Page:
War & Peace
The moving and dramatic episodes of the BBC’s adaptation of ‘War and Peace’ dazzled viewers and critics alike with bloody battle scenes, futile gestures and moments of redemption – although some commentators found the heady mix disorientating.
War and Peace is the “greatest TV costume drama of the past decade”, for Ben Lawrence in the Daily Telegraph. Despite the need to condense so much plot into six and a half hours, Andrew Davies’s script still managed to find room to offer psychological depth to the characters, enhanced by the performances of a talented cast. The BBC interpretation may have drastically altered the denouement of Leo Tolstoy’s doorstopper but who cares, says Christopher Stevens in the Daily Mail. The original ending, with its depressing epilogue, was a “stinker”, whereas the TV finale gave Pierre, Natasha, Nikolai and Marya the happy ending they deserved.
Andrew Davies, the award-winning screenwriter continually takes up the challenge of adopting classic works of literature for television probably always begging for more screen time, which means more production budget to do the Novel justice. He has a great knack of bringing the essence of a classic novel out by knowing what TV viewers want to see on screen. Leaving out anything that does not contribute to the modern medium. It was in Autumn 1972 when the BBC last attempted a TV dramatization of ‘War & Peace’. Then in 20 episodes when a young Anthony Hopkins played Pierre Bezukhov. Thus emphasising the size of task facing Davies.
Asked by the BBC’s Writers room – How did you approach this adaptation? He answered ‘When I’m reading the novel, I’m looking for whose story is it really, who we go on the journey with. In War & Peace, it’s very much Pierre, Andrei and Natasha. I try to make everything a scene with them in it or a scene that relates to them. So that we never lose touch with them and make sure we come back to them regularly. We get on their side and stay there.’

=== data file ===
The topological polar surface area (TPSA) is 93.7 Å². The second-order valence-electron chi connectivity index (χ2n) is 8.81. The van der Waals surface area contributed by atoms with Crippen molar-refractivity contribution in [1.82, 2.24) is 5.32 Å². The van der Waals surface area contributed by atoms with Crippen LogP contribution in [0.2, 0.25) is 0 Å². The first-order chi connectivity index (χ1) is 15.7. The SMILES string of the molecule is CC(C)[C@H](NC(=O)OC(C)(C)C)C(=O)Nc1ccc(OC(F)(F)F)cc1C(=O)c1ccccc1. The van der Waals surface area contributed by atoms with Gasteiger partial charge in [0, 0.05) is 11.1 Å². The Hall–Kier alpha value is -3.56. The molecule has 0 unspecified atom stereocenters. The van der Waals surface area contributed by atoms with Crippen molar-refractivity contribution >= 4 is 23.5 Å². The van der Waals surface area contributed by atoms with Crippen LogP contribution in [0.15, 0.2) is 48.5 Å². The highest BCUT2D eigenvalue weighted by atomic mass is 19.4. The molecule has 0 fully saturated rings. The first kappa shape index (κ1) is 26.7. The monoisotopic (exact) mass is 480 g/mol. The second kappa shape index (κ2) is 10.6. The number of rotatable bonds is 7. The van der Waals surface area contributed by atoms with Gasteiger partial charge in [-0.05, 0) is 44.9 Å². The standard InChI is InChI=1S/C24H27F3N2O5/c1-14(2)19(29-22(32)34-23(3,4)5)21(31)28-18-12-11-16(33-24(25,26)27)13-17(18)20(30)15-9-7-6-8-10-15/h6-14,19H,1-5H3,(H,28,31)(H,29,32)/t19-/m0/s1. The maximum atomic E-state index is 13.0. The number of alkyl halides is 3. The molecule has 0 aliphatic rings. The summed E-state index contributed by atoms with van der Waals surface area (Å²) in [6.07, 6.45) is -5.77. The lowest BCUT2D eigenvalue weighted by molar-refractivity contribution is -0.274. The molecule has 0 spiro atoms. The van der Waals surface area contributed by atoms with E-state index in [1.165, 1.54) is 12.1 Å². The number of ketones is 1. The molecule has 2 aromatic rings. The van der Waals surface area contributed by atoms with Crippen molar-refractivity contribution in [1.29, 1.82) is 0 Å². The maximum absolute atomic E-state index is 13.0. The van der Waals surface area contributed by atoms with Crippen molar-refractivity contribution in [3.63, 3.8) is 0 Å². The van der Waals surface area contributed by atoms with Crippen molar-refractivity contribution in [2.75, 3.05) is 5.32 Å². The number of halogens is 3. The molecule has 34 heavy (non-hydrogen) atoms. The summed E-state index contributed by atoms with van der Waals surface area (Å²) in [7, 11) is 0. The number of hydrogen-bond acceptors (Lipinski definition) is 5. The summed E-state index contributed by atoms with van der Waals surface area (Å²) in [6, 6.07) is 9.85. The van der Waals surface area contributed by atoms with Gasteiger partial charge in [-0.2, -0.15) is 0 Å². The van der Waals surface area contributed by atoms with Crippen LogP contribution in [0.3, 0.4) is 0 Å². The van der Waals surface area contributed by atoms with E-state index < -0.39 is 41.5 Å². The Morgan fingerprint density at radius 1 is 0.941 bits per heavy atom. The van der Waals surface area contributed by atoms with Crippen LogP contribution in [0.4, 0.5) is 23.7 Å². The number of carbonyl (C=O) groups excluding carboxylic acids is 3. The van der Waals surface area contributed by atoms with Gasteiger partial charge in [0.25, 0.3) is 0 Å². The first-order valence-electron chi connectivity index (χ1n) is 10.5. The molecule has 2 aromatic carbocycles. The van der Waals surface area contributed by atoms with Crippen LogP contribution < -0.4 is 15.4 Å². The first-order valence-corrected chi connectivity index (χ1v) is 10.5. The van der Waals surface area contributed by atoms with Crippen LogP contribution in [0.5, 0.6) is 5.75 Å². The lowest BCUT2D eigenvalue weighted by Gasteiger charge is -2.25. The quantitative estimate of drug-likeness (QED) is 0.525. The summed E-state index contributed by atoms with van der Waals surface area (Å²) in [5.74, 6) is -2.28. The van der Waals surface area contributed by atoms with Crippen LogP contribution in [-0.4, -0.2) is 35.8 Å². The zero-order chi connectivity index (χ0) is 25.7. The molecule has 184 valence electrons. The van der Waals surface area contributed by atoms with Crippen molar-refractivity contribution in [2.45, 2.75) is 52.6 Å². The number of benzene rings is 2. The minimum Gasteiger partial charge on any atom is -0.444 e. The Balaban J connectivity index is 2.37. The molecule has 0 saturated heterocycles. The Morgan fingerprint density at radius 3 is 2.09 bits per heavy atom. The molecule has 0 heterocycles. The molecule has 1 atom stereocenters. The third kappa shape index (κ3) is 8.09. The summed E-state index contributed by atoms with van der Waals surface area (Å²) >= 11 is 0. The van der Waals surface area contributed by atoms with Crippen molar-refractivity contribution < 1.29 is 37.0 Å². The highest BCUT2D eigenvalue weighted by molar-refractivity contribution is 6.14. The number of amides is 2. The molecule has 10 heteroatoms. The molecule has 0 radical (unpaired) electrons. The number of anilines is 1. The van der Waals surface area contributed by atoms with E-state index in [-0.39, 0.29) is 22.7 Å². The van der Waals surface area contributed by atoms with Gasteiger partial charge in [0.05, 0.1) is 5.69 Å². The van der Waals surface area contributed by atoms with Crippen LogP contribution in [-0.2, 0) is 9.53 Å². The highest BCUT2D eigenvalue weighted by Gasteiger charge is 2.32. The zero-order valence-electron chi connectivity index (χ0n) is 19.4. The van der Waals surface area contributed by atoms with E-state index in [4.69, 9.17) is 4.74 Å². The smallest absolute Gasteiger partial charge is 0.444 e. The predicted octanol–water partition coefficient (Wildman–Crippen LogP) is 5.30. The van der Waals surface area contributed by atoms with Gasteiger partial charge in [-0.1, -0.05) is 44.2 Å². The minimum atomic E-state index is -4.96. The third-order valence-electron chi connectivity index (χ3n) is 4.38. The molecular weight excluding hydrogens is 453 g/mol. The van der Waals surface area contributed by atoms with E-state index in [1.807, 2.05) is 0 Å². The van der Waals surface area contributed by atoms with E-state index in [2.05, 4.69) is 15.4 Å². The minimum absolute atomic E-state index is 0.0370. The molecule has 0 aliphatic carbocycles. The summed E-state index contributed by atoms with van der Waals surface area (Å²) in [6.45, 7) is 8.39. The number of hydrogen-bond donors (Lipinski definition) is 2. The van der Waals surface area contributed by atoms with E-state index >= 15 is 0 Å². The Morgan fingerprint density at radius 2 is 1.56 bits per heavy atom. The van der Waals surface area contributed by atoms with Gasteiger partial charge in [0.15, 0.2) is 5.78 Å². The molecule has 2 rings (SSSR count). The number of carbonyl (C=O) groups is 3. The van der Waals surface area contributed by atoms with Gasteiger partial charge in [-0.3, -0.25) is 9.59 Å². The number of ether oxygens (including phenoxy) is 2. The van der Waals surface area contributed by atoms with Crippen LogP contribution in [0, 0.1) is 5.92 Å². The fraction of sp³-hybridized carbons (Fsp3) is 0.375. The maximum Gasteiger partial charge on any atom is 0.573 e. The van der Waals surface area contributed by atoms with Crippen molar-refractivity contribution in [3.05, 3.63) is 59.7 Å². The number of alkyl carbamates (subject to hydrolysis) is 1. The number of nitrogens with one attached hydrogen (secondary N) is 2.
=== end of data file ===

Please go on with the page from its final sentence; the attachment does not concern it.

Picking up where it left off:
Was the adaptation hard to structure? ‘Not especially. I haven’t felt any need to change ‘War & Peace’. Occasionally I have written one or two things that Tolstoy forgot to write!’ This was picked up by Hannah Furness, in The Daily Telegraph, stating ‘anyone sitting down to the BBC’s adaptation of Tolstoy’s classic may find themselves a little confused, after writer Andrew Davies added a few extra scenes of his own. Davies confirmed by saying ‘he had invented his own sex scenes, spicing up the love stories with the bits he claims Tolstoy “forgot”. They include an incest storyline in which amoral siblings Anatole and Helene star in their own dark bedroom scene in the very first episode’.
Matthew Willetts MA is the Director of Comicus who has over 35 years experience in television, film, theatre, and comedy club/cabaret entertainment, working as a performer, screenwriter, producer and agent. He lectured at Southampton Solent University in Comedy, Screenwriting, Television, Theatre & Radio. Matthew can sometimes be seen and heard on TV & Radio and often quoted in the national press and media publications. As well as speaking regularly at festivals and industry conferences, he has been a judge at the Edinburgh Fringe Festival and the Montreux Television Festival.